Corporations scoop up rental homes

Published: Thursday, August 28, 2014 at 12:26 PM.

Apartment living brought Bill and Jennifer Schumacher together, with the two neighbors meeting while living at the same apartment complex in the Philadelphia area.

When Jennifer received a job offer in the Rochester , N.Y. , area, the couple was fine with moving, but they didn’t have much time, and they knew they didn’t want to live in another apartment.

“We said, ‘There’s no way we’re going into another apartment’ — we need bigger space; we wanted some ground outside,” Jennifer said while in the living room of the 1,900-square-foot Pittsford, N.Y., house they now rent. “This is a perfect opportunity.”

Real estate company Broadstone Real Estate, based in Rochester, traditionally has focused on commercial properties, ranging from medical offices to retail space but is increasingly diving into the single-family home market, including through the Broadtree Homes line.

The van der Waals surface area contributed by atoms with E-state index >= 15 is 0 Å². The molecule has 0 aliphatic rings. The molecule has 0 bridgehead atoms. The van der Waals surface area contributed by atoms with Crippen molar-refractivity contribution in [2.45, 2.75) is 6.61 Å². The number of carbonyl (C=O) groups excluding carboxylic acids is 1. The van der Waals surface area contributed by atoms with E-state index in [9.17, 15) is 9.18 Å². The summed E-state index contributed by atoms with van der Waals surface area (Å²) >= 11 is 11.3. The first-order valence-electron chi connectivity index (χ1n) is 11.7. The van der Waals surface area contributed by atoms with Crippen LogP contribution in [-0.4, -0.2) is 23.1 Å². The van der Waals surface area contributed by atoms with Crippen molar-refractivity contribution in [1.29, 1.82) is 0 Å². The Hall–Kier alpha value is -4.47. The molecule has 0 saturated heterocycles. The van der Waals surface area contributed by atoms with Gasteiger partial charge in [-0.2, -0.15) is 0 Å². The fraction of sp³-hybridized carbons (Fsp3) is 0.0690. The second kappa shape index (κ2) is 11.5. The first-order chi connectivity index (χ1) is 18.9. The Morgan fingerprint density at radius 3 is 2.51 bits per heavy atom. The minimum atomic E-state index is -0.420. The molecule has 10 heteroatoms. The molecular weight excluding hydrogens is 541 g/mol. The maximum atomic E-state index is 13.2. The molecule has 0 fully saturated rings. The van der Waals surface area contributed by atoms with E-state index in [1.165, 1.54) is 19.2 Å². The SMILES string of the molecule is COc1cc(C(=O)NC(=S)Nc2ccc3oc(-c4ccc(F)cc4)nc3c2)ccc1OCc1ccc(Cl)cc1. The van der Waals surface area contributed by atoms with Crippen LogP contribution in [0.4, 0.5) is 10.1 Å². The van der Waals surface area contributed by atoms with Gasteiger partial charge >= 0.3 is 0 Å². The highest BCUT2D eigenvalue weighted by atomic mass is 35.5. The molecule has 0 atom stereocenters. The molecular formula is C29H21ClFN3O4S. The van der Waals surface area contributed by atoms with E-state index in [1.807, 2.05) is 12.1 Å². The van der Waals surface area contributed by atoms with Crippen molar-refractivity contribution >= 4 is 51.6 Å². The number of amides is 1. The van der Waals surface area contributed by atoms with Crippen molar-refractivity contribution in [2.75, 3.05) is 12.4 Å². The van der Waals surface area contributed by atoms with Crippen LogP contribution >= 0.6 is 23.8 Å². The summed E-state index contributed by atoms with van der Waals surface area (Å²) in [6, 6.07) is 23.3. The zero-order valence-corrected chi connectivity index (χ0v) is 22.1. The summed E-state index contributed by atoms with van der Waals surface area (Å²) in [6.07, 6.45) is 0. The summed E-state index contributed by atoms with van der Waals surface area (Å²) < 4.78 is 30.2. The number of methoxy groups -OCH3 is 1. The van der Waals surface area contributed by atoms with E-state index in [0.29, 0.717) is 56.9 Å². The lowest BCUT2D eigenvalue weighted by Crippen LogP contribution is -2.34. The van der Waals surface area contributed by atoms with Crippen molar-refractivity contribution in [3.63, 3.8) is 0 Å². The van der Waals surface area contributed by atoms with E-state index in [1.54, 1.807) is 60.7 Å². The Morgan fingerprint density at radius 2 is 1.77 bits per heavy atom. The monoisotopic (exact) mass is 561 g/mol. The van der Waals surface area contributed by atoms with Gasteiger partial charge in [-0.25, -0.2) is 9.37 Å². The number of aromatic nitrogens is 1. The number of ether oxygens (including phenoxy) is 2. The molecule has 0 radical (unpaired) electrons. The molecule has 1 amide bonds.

Earlier this month, it announced under its Broadtree Homes shingle that it had purchased 127 single-family homes in the Atlanta area for roughly $10 million. That purchase more than doubled the portfolio of single-family homes it began amassing in late 2012 around Minneapolis , Palm Beach County , Fla. , and the Rochester area.

Big money has in the past been relatively rare in the rental house market. According to an analysis earlier this year on the single-family rental market by New York investment banking firm Keefe, Bruyette & Woods, about half of the nation’s 14 million rental homes are owned by individuals who own just one rental property. Only about 2 million are owned by investors with 10 or more properties.

Renting single-family homes “has always been a mom-and-pop business,” said Broadstone CEO Amy Tait.



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